After the bumper crop of huckleberries last season, folk are wondering about this year’s huckleberry forecast.
Here is one researcher’s perspective on the Glacier National Park huckleberries:
WEST GLACIER – Tabitha Graves can’t say this will be a bad year for huckleberries, even Huckleberry forecast from Montana though four of the five sites she is monitoring in the West Glacier area show berry production is down 75 percent to 95 percent from last year.
And Graves, a research ecologist with the U.S. Geological Survey, doesn’t yet know what the huckleberry crop at higher elevations – where bushes are just popping out from under snow – will be like this summer.
“It could still be a great year if the berries at the higher elevations grow,” Graves says….
The five sites being monitored in the area are among a dozen in the park. Here, the elevation is close to 3,200 feet, but Graves also has sites as high as approximately 6,500 feet – one near Sperry Chalet, where mountain peaks block sunlight for much of the day, and another on (how could she not) Huckleberry Mountain, which is in the open and exposed to much sunlight.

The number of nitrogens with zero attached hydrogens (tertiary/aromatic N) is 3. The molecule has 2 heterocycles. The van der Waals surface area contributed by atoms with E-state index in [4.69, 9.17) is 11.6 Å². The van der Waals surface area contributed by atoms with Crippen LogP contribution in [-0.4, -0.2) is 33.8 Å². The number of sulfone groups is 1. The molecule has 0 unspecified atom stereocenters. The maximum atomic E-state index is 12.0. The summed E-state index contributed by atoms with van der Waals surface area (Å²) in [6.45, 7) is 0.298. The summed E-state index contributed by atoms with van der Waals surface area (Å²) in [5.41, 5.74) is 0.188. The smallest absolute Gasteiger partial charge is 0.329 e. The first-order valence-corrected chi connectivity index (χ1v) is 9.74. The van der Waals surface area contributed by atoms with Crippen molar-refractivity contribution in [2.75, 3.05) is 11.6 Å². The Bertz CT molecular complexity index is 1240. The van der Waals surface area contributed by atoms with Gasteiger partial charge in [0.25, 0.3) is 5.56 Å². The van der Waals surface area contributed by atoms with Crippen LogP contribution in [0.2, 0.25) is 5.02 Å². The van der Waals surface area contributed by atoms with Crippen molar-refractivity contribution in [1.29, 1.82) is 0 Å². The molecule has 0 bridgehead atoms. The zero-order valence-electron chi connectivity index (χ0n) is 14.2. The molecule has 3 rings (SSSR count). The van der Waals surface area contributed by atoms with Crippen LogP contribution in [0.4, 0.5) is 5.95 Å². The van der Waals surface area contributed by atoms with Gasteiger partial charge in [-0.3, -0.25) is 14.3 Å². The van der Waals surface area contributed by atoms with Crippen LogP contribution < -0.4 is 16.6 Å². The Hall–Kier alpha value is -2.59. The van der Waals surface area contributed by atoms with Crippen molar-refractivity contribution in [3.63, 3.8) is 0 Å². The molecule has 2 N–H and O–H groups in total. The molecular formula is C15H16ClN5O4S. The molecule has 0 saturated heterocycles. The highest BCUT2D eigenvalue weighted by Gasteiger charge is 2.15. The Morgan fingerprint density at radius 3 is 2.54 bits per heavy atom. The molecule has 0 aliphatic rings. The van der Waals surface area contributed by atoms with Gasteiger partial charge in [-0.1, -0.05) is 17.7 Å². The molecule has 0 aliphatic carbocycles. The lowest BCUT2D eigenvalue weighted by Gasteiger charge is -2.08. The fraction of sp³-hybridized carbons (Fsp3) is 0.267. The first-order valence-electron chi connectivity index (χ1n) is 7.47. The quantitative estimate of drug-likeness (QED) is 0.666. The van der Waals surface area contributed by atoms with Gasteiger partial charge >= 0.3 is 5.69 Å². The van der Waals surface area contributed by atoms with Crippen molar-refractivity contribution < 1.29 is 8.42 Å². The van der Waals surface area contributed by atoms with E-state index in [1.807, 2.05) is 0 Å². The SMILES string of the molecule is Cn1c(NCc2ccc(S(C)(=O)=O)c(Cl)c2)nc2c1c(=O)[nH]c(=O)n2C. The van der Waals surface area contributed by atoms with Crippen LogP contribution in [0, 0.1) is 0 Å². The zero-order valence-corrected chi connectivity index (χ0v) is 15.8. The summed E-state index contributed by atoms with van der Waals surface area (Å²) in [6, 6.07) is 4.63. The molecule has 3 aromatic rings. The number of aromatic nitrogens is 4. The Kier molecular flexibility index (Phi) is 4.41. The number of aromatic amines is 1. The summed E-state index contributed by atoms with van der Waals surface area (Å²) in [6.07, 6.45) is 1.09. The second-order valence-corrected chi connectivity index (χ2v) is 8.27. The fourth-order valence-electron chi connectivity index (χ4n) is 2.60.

“Some years, the crop will be good in one place and bad in others,” Graves says. Her goal is to figure out why…
To aid the research, Graves has set up remote cameras at all 12 sites that snap pictures, from a distance of 18 inches, of huckleberry bushes four to five times a day throughout the growing season.
She can see them when they’re budding, see them when they’re flowering, see them at the “saucer” stage (so called because “they look like flying saucers,” Graves explains), see them when they resemble tulips, see them when the berries are green, see them when they’re ripe…
The pilot project began last year during the bumper crop, which is why Graves knows that this year, one of her sites has just 5 percent of the berries that were produced last year, three more have just 25 percent, and one is humming along at last year’s rate.
At this point, it all remains to be seen what happens here and elsewhere with the huckleberry crop.
If anyone has any further information, please share with us.